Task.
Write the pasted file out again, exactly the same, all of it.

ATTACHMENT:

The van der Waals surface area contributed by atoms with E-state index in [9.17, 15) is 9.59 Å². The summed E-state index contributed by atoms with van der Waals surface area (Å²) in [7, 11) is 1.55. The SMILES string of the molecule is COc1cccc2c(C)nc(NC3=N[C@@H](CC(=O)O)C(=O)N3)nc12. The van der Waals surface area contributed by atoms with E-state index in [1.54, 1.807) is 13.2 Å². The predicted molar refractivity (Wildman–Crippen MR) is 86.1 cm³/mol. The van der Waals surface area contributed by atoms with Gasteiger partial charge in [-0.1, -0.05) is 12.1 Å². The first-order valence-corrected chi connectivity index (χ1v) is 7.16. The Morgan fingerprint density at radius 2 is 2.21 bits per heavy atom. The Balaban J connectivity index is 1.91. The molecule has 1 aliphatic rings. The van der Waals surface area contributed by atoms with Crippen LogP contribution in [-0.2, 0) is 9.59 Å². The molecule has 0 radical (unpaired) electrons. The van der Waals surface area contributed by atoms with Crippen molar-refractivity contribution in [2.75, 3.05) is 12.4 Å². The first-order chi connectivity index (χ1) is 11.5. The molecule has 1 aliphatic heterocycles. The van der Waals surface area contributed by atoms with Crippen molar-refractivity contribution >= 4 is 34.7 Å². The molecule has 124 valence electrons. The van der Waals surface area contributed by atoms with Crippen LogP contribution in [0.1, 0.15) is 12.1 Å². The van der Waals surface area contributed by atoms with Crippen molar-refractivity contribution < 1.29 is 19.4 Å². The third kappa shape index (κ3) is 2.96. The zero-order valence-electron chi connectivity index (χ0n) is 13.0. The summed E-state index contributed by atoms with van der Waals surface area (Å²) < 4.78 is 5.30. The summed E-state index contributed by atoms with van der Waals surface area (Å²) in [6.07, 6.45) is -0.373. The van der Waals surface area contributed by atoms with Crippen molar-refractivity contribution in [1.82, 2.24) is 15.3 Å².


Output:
The van der Waals surface area contributed by atoms with E-state index in [9.17, 15) is 9.59 Å². The summed E-state index contributed by atoms with van der Waals surface area (Å²) in [7, 11) is 1.55. The SMILES string of the molecule is COc1cccc2c(C)nc(NC3=N[C@@H](CC(=O)O)C(=O)N3)nc12. The van der Waals surface area contributed by atoms with E-state index in [1.54, 1.807) is 13.2 Å². The predicted molar refractivity (Wildman–Crippen MR) is 86.1 cm³/mol. The van der Waals surface area contributed by atoms with Gasteiger partial charge in [-0.1, -0.05) is 12.1 Å². The first-order valence-corrected chi connectivity index (χ1v) is 7.16. The Morgan fingerprint density at radius 2 is 2.21 bits per heavy atom. The Balaban J connectivity index is 1.91. The molecule has 1 aliphatic rings. The van der Waals surface area contributed by atoms with Crippen LogP contribution in [-0.2, 0) is 9.59 Å². The molecule has 0 radical (unpaired) electrons. The van der Waals surface area contributed by atoms with Crippen molar-refractivity contribution in [2.75, 3.05) is 12.4 Å². The first-order chi connectivity index (χ1) is 11.5. The molecule has 1 aliphatic heterocycles. The van der Waals surface area contributed by atoms with Crippen molar-refractivity contribution >= 4 is 34.7 Å². The molecule has 124 valence electrons. The van der Waals surface area contributed by atoms with Crippen LogP contribution in [0.1, 0.15) is 12.1 Å². The van der Waals surface area contributed by atoms with Crippen molar-refractivity contribution < 1.29 is 19.4 Å². The third kappa shape index (κ3) is 2.96. The zero-order valence-electron chi connectivity index (χ0n) is 13.0. The summed E-state index contributed by atoms with van der Waals surface area (Å²) < 4.78 is 5.30. The summed E-state index contributed by atoms with van der Waals surface area (Å²) in [6.07, 6.45) is -0.373. The van der Waals surface area contributed by atoms with Crippen molar-refractivity contribution in [1.82, 2.24) is 15.3 Å².